Violent robberies up 40 percent in California Bay Area

Citizens call for crack down on armed holdups


But, block for block, there is no denser concentration of robberies than in San Francisco's Tenderloin. The area of halfway houses and residence hotels is plagued with drug dealing, prostitution and drunkenness - and police say robberies go hand in hand.

The Tenderloin has six of San Francisco's 15 worst intersections for robbery and typically experiences about a robbery a day.

People involved in the drug scene are often both the perpetrators and victims of robberies there, police say. But others get hit as well, including residents from Southeast Asia and Central American whose numbers have recently increased in the neighborhood. Some mornings, police say, robbers set up at bus stops along Hyde Street to hit commuters.

In Oakland, the rough neighborhoods around the Eastmont Mall and the Fruitvale district are favored hunting grounds. In the Fruitvale area, police say day laborers are major targets of robbers looking for cash.

But other hot spots are transit or shopping hubs, where crowds mingle and, police say, robbers have lots of potential targets and getaway options.

In Oakland, the single worst hot spot is the intersection of Broadway and 13th Street near the 12th Street BART Station. In San Francisco, Halladie Plaza, the shopping area on Market Street near Fifth Street and a busy corner at Third and Market streets have similar characteristics.

San Francisco Robbery Lt. William Canning said these are locations where shoppers, tourists and commuters inevitably end up rubbing elbows with gang members, drug users and homeless people. The result can be volatile.

"These are transit corridors," said Canning. "You have a crossroads where all kinds of people come together. Unfortunately, that can be a useful environment to the criminal element."

Robbery Sgt. Shaughn Ryan said many of these spots - particularly the corner of Fourth and Mission streets, at the Metreon - are weekend hangouts for youths, who often form rat packs that target other youths.

Yet some of the neighborhoods that have seen the biggest increases in robberies are places that once seemed to have largely overcome crime.

Oakland's Oakmore neighborhood, where Joseph Radwan and his family decided to open the Red Boy Pizzeria earlier this year, seems a world away from the violence in many nearby East Oakland neighborhoods.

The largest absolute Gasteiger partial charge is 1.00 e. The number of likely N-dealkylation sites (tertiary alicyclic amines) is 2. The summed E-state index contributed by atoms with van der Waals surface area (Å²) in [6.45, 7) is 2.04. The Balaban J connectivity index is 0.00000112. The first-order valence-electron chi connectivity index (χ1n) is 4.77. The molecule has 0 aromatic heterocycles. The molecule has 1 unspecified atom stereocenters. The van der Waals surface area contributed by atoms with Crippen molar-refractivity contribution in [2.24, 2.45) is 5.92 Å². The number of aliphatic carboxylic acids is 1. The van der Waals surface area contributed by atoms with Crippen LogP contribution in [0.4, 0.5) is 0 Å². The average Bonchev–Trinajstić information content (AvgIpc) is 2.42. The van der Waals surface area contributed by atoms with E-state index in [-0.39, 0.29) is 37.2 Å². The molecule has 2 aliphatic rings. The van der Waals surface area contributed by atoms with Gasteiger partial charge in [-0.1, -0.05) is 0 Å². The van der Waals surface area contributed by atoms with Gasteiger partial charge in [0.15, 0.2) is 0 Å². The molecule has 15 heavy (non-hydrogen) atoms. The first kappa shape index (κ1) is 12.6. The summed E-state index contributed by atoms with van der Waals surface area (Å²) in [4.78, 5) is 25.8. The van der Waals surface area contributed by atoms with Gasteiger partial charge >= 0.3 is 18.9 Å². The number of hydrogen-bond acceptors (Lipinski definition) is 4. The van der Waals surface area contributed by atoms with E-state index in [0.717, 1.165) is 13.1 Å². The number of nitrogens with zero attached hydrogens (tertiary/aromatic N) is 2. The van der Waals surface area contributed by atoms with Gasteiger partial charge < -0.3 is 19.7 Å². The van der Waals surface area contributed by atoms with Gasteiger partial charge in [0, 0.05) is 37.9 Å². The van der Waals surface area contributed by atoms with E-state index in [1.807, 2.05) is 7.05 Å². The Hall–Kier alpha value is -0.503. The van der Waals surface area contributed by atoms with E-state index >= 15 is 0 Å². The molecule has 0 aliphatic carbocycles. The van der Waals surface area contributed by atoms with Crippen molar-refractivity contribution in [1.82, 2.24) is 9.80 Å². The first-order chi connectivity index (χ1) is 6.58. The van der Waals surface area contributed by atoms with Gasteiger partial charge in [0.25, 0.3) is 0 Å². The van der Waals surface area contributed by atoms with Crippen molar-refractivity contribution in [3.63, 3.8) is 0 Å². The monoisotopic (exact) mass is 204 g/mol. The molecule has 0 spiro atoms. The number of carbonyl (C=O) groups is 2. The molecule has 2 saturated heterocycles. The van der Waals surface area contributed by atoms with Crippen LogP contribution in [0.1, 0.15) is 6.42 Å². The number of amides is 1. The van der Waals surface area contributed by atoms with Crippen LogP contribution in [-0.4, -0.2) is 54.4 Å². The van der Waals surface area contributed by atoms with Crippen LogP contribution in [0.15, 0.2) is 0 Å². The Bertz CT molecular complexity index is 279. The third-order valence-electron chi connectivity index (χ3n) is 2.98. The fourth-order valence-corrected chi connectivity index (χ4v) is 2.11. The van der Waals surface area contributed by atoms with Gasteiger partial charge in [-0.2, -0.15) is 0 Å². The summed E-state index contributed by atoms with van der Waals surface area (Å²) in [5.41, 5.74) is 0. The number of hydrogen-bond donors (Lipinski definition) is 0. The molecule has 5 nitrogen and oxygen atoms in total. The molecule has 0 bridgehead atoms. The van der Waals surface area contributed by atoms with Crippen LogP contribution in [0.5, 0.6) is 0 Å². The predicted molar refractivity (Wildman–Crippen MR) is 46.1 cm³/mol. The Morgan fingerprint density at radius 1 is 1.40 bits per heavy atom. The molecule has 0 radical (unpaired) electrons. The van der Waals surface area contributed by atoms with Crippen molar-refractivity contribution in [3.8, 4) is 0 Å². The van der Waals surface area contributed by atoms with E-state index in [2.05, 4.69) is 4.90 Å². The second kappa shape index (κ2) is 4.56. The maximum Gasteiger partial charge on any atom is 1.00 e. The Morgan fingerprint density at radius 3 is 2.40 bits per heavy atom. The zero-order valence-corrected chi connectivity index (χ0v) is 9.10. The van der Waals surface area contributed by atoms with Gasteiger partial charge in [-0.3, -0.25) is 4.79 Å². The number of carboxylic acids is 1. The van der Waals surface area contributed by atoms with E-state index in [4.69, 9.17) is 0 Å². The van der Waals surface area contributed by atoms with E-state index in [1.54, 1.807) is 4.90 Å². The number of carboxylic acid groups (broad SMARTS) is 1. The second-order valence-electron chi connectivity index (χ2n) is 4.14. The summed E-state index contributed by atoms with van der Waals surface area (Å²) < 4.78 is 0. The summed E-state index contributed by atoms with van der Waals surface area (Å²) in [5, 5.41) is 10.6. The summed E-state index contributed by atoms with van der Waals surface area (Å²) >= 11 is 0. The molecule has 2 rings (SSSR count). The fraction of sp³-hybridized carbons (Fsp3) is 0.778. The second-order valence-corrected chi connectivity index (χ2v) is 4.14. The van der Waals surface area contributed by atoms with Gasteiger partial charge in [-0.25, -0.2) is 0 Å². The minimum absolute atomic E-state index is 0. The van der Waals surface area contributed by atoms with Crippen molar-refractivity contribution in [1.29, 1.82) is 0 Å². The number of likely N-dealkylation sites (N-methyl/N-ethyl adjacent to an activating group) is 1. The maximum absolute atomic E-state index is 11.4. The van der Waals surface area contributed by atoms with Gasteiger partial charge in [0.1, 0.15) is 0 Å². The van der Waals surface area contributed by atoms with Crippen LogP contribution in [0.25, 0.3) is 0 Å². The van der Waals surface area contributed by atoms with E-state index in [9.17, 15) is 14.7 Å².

Nestled in the lower hills among winding streets and oak trees, it and the neighboring Glenview district have seen business boom with trendy new restaurants and cafes moving in along Park and Leimert Boulevards - during a time when crime was on the wane in both Oakland and the nation.

Yet on March 31, eight days after the restaurant opened, two juveniles wearing dark hoodies walked in just as the last two tables of customers were getting ready to leave before closing time.

"One guy went around the tables to the customers and said, 'Get all your cash and put it on the table.' The other guy just sort of swung his gun around," said Radwan, who manages the restaurant that is co-owned by his parents. "It was terrifying."

In Oakland as a whole, robberies increased by 23 percent between 2005 and 2007, but robberies in the lower hills police beats that encompass Oakmore, Glenview, Lakeshore and the Dimond district nearly doubled - going from 34 to 63. Similarly, the upscale Rockridge neighborhood in North Oakland saw robberies jump from 36 in 2005 to 68 last year. Oakland's crime numbers at the neighborhood level are not available for 2004 because of a change in the police department computer system.

"The crooks have realized we're easy marks," said Vivek Bhatia, a management consultant who moved to Rockridge in 2001 and has since become the neighborhood's self-appointed crime expert. After the huge surge in muggings there a couple years ago, he started a neighborhood Web site with monthly crime statistics and installed seven video cameras to guard his home.

His records show the number of violent crimes in the neighborhood have nearly tripled since 2005.

Bhatia said residents often open themselves to becoming victims by failing to take basic precautions, such as locking doors and keeping valuables out of sight. "Nobody wants to admit there's crime here, because it's hard to say, 'I just spent big money to live in a neighborhood with crime problems.' "